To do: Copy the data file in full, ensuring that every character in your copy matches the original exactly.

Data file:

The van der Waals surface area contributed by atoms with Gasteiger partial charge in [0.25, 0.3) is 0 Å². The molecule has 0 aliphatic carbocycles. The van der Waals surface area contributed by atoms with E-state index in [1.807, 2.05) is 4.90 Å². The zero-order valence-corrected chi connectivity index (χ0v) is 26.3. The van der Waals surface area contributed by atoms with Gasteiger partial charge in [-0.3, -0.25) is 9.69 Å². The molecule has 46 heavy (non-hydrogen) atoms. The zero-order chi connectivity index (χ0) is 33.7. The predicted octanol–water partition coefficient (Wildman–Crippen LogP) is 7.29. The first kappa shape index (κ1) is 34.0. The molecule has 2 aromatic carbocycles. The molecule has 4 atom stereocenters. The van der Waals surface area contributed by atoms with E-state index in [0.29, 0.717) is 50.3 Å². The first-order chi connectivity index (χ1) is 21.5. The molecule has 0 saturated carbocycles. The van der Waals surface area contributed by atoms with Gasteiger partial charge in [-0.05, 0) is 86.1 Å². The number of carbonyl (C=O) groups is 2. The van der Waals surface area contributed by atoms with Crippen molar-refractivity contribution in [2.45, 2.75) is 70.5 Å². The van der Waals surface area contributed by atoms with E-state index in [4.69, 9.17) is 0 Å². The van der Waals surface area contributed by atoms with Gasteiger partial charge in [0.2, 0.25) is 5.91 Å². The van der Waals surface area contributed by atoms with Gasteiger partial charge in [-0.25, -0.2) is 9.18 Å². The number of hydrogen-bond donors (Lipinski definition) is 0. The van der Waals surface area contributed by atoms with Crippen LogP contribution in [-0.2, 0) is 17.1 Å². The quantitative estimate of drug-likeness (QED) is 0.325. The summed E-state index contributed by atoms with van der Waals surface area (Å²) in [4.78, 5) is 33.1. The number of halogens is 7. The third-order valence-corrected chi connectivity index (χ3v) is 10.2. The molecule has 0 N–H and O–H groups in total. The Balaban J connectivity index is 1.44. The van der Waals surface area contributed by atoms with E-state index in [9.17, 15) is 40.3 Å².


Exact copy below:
The van der Waals surface area contributed by atoms with Gasteiger partial charge in [0.25, 0.3) is 0 Å². The molecule has 0 aliphatic carbocycles. The van der Waals surface area contributed by atoms with E-state index in [1.807, 2.05) is 4.90 Å². The zero-order valence-corrected chi connectivity index (χ0v) is 26.3. The van der Waals surface area contributed by atoms with Gasteiger partial charge in [-0.3, -0.25) is 9.69 Å². The molecule has 46 heavy (non-hydrogen) atoms. The zero-order chi connectivity index (χ0) is 33.7. The predicted octanol–water partition coefficient (Wildman–Crippen LogP) is 7.29. The first kappa shape index (κ1) is 34.0. The molecule has 2 aromatic carbocycles. The molecule has 4 atom stereocenters. The van der Waals surface area contributed by atoms with E-state index in [0.29, 0.717) is 50.3 Å². The first-order chi connectivity index (χ1) is 21.5. The molecule has 0 saturated carbocycles. The van der Waals surface area contributed by atoms with Gasteiger partial charge in [-0.05, 0) is 86.1 Å². The number of carbonyl (C=O) groups is 2. The van der Waals surface area contributed by atoms with Crippen molar-refractivity contribution in [2.45, 2.75) is 70.5 Å². The van der Waals surface area contributed by atoms with E-state index in [4.69, 9.17) is 0 Å². The van der Waals surface area contributed by atoms with Gasteiger partial charge in [0.2, 0.25) is 5.91 Å². The van der Waals surface area contributed by atoms with Gasteiger partial charge in [-0.25, -0.2) is 9.18 Å². The number of hydrogen-bond donors (Lipinski definition) is 0. The van der Waals surface area contributed by atoms with Crippen LogP contribution in [-0.2, 0) is 17.1 Å². The quantitative estimate of drug-likeness (QED) is 0.325. The summed E-state index contributed by atoms with van der Waals surface area (Å²) in [4.78, 5) is 33.1. The number of halogens is 7. The third-order valence-corrected chi connectivity index (χ3v) is 10.2. The molecule has 0 N–H and O–H groups in total. The Balaban J connectivity index is 1.44. The van der Waals surface area contributed by atoms with E-state index in [9.17, 15) is 40.3 Å².